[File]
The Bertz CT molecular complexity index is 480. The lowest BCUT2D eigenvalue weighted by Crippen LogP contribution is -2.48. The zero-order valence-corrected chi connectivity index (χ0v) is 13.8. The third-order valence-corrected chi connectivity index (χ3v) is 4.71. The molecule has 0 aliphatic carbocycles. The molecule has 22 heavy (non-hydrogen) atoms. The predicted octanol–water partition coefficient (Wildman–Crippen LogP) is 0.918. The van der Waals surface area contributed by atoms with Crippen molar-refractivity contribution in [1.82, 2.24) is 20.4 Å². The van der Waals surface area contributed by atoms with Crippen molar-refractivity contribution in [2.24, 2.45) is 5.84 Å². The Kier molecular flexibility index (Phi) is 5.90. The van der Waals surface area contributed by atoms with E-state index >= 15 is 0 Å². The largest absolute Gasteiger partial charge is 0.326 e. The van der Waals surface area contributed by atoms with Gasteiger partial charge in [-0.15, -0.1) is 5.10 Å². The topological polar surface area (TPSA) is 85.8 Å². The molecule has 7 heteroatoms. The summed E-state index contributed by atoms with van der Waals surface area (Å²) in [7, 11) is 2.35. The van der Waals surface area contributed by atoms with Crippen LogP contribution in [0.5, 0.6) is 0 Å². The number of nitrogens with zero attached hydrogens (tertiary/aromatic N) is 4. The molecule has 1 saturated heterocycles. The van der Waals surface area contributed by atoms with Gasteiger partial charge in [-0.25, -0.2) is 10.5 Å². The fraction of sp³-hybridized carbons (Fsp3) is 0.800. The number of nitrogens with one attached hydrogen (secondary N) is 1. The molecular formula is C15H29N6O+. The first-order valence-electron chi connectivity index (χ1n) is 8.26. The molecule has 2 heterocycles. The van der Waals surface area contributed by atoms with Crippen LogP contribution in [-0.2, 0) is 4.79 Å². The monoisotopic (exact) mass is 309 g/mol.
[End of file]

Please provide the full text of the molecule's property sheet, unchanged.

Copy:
The Bertz CT molecular complexity index is 480. The lowest BCUT2D eigenvalue weighted by Crippen LogP contribution is -2.48. The zero-order valence-corrected chi connectivity index (χ0v) is 13.8. The third-order valence-corrected chi connectivity index (χ3v) is 4.71. The molecule has 0 aliphatic carbocycles. The molecule has 22 heavy (non-hydrogen) atoms. The predicted octanol–water partition coefficient (Wildman–Crippen LogP) is 0.918. The van der Waals surface area contributed by atoms with Crippen molar-refractivity contribution in [1.82, 2.24) is 20.4 Å². The van der Waals surface area contributed by atoms with Crippen molar-refractivity contribution in [2.24, 2.45) is 5.84 Å². The Kier molecular flexibility index (Phi) is 5.90. The van der Waals surface area contributed by atoms with E-state index >= 15 is 0 Å². The largest absolute Gasteiger partial charge is 0.326 e. The van der Waals surface area contributed by atoms with Gasteiger partial charge in [-0.15, -0.1) is 5.10 Å². The topological polar surface area (TPSA) is 85.8 Å². The molecule has 7 heteroatoms. The summed E-state index contributed by atoms with van der Waals surface area (Å²) in [7, 11) is 2.35. The van der Waals surface area contributed by atoms with Crippen LogP contribution in [0.5, 0.6) is 0 Å². The number of nitrogens with zero attached hydrogens (tertiary/aromatic N) is 4. The molecule has 1 saturated heterocycles. The van der Waals surface area contributed by atoms with Gasteiger partial charge in [-0.25, -0.2) is 10.5 Å². The fraction of sp³-hybridized carbons (Fsp3) is 0.800. The number of nitrogens with one attached hydrogen (secondary N) is 1. The molecular formula is C15H29N6O+. The first-order valence-electron chi connectivity index (χ1n) is 8.26. The molecule has 2 heterocycles. The van der Waals surface area contributed by atoms with Crippen LogP contribution in [-0.2, 0) is 4.79 Å². The monoisotopic (exact) mass is 309 g/mol.